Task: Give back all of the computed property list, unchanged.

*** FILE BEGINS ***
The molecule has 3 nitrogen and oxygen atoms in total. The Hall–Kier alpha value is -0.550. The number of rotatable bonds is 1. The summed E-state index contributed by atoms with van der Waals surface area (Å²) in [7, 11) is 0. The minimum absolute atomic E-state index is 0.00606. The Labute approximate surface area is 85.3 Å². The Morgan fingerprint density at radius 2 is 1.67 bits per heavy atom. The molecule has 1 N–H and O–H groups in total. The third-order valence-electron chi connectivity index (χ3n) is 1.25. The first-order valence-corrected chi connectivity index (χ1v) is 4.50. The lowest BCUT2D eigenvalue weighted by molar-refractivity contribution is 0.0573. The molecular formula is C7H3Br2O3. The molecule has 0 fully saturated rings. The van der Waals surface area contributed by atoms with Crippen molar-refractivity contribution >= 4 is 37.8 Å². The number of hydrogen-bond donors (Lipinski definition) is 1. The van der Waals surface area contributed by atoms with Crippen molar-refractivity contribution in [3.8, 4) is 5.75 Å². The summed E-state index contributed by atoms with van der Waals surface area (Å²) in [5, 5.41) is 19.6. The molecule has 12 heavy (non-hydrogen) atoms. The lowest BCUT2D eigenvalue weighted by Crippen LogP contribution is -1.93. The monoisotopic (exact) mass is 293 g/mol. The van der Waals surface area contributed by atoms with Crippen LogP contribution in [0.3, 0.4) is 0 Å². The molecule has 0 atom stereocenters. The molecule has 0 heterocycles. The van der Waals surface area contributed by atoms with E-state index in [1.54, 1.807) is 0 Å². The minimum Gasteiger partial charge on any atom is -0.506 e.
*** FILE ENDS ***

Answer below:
The molecule has 3 nitrogen and oxygen atoms in total. The Hall–Kier alpha value is -0.550. The number of rotatable bonds is 1. The summed E-state index contributed by atoms with van der Waals surface area (Å²) in [7, 11) is 0. The minimum absolute atomic E-state index is 0.00606. The Labute approximate surface area is 85.3 Å². The Morgan fingerprint density at radius 2 is 1.67 bits per heavy atom. The molecule has 1 N–H and O–H groups in total. The third-order valence-electron chi connectivity index (χ3n) is 1.25. The first-order valence-corrected chi connectivity index (χ1v) is 4.50. The lowest BCUT2D eigenvalue weighted by molar-refractivity contribution is 0.0573. The molecular formula is C7H3Br2O3. The molecule has 0 fully saturated rings. The van der Waals surface area contributed by atoms with Crippen molar-refractivity contribution >= 4 is 37.8 Å². The number of hydrogen-bond donors (Lipinski definition) is 1. The van der Waals surface area contributed by atoms with Crippen molar-refractivity contribution in [3.8, 4) is 5.75 Å². The summed E-state index contributed by atoms with van der Waals surface area (Å²) in [5, 5.41) is 19.6. The molecule has 12 heavy (non-hydrogen) atoms. The lowest BCUT2D eigenvalue weighted by Crippen LogP contribution is -1.93. The monoisotopic (exact) mass is 293 g/mol. The van der Waals surface area contributed by atoms with Crippen LogP contribution in [0.3, 0.4) is 0 Å². The molecule has 0 atom stereocenters. The molecule has 0 heterocycles. The van der Waals surface area contributed by atoms with E-state index in [1.54, 1.807) is 0 Å². The minimum Gasteiger partial charge on any atom is -0.506 e.